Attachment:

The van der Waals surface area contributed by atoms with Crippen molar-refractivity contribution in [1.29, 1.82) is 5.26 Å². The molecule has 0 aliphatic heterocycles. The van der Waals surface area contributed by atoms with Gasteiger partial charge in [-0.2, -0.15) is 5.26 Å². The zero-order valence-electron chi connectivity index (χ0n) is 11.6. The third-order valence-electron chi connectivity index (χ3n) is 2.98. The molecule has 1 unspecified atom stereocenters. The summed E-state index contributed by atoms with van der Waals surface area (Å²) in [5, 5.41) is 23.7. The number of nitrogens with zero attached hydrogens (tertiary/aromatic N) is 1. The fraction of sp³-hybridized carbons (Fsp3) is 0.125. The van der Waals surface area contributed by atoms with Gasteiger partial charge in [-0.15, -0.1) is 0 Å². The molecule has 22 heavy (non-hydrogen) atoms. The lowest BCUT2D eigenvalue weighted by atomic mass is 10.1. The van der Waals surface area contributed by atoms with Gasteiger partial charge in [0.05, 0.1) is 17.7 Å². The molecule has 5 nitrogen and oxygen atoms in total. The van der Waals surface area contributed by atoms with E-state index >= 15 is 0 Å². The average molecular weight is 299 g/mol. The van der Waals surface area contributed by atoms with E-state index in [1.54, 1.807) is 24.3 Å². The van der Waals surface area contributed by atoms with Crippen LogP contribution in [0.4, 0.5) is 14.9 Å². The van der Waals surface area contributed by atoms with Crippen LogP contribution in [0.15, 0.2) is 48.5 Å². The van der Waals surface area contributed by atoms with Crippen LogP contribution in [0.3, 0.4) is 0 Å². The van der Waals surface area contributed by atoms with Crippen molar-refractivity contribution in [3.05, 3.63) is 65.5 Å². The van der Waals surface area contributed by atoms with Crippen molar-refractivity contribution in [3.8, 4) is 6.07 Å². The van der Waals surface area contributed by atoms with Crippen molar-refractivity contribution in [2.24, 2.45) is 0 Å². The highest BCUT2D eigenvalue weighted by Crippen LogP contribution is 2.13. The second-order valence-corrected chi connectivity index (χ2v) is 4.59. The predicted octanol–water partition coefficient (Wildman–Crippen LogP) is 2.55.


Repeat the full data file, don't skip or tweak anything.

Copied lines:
The van der Waals surface area contributed by atoms with Crippen molar-refractivity contribution in [1.29, 1.82) is 5.26 Å². The molecule has 0 aliphatic heterocycles. The van der Waals surface area contributed by atoms with Gasteiger partial charge in [-0.2, -0.15) is 5.26 Å². The zero-order valence-electron chi connectivity index (χ0n) is 11.6. The third-order valence-electron chi connectivity index (χ3n) is 2.98. The molecule has 1 unspecified atom stereocenters. The summed E-state index contributed by atoms with van der Waals surface area (Å²) in [5, 5.41) is 23.7. The number of nitrogens with zero attached hydrogens (tertiary/aromatic N) is 1. The fraction of sp³-hybridized carbons (Fsp3) is 0.125. The van der Waals surface area contributed by atoms with Gasteiger partial charge in [-0.15, -0.1) is 0 Å². The molecule has 22 heavy (non-hydrogen) atoms. The lowest BCUT2D eigenvalue weighted by atomic mass is 10.1. The van der Waals surface area contributed by atoms with Gasteiger partial charge in [0.05, 0.1) is 17.7 Å². The molecule has 5 nitrogen and oxygen atoms in total. The van der Waals surface area contributed by atoms with E-state index >= 15 is 0 Å². The average molecular weight is 299 g/mol. The van der Waals surface area contributed by atoms with E-state index in [1.54, 1.807) is 24.3 Å². The van der Waals surface area contributed by atoms with Crippen LogP contribution in [0.4, 0.5) is 14.9 Å². The van der Waals surface area contributed by atoms with Crippen LogP contribution in [0.15, 0.2) is 48.5 Å². The van der Waals surface area contributed by atoms with Crippen LogP contribution in [0.3, 0.4) is 0 Å². The van der Waals surface area contributed by atoms with Crippen molar-refractivity contribution in [3.05, 3.63) is 65.5 Å². The van der Waals surface area contributed by atoms with Crippen molar-refractivity contribution in [3.8, 4) is 6.07 Å². The van der Waals surface area contributed by atoms with Crippen molar-refractivity contribution in [2.24, 2.45) is 0 Å². The highest BCUT2D eigenvalue weighted by Crippen LogP contribution is 2.13. The second-order valence-corrected chi connectivity index (χ2v) is 4.59. The predicted octanol–water partition coefficient (Wildman–Crippen LogP) is 2.55.